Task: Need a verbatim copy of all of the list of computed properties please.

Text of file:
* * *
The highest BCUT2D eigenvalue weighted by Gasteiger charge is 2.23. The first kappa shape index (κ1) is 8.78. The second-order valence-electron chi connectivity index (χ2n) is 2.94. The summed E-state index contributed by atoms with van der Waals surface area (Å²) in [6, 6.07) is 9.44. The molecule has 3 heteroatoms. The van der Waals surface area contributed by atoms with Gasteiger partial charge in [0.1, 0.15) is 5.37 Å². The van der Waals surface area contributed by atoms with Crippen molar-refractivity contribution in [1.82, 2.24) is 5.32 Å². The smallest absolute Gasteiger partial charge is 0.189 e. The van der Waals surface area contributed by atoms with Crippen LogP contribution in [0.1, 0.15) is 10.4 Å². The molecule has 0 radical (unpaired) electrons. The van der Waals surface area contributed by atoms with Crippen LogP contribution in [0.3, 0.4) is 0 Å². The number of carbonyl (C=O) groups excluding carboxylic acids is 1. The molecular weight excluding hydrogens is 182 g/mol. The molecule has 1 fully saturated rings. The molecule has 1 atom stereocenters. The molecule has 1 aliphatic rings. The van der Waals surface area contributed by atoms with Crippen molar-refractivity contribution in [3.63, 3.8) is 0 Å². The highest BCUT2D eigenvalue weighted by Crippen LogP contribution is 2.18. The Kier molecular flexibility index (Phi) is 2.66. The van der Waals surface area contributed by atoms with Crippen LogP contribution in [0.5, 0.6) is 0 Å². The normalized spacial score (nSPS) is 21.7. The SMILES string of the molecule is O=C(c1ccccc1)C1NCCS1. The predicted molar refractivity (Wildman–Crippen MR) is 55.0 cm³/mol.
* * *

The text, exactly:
The highest BCUT2D eigenvalue weighted by Gasteiger charge is 2.23. The first kappa shape index (κ1) is 8.78. The second-order valence-electron chi connectivity index (χ2n) is 2.94. The summed E-state index contributed by atoms with van der Waals surface area (Å²) in [6, 6.07) is 9.44. The molecule has 3 heteroatoms. The van der Waals surface area contributed by atoms with Gasteiger partial charge in [0.1, 0.15) is 5.37 Å². The van der Waals surface area contributed by atoms with Crippen molar-refractivity contribution in [1.82, 2.24) is 5.32 Å². The smallest absolute Gasteiger partial charge is 0.189 e. The van der Waals surface area contributed by atoms with Crippen LogP contribution in [0.1, 0.15) is 10.4 Å². The molecule has 0 radical (unpaired) electrons. The van der Waals surface area contributed by atoms with Crippen LogP contribution in [0.3, 0.4) is 0 Å². The number of carbonyl (C=O) groups excluding carboxylic acids is 1. The molecular weight excluding hydrogens is 182 g/mol. The molecule has 1 fully saturated rings. The molecule has 1 atom stereocenters. The molecule has 1 aliphatic rings. The van der Waals surface area contributed by atoms with Crippen molar-refractivity contribution in [3.63, 3.8) is 0 Å². The highest BCUT2D eigenvalue weighted by Crippen LogP contribution is 2.18. The Kier molecular flexibility index (Phi) is 2.66. The van der Waals surface area contributed by atoms with Crippen LogP contribution in [0.5, 0.6) is 0 Å². The normalized spacial score (nSPS) is 21.7. The SMILES string of the molecule is O=C(c1ccccc1)C1NCCS1. The predicted molar refractivity (Wildman–Crippen MR) is 55.0 cm³/mol.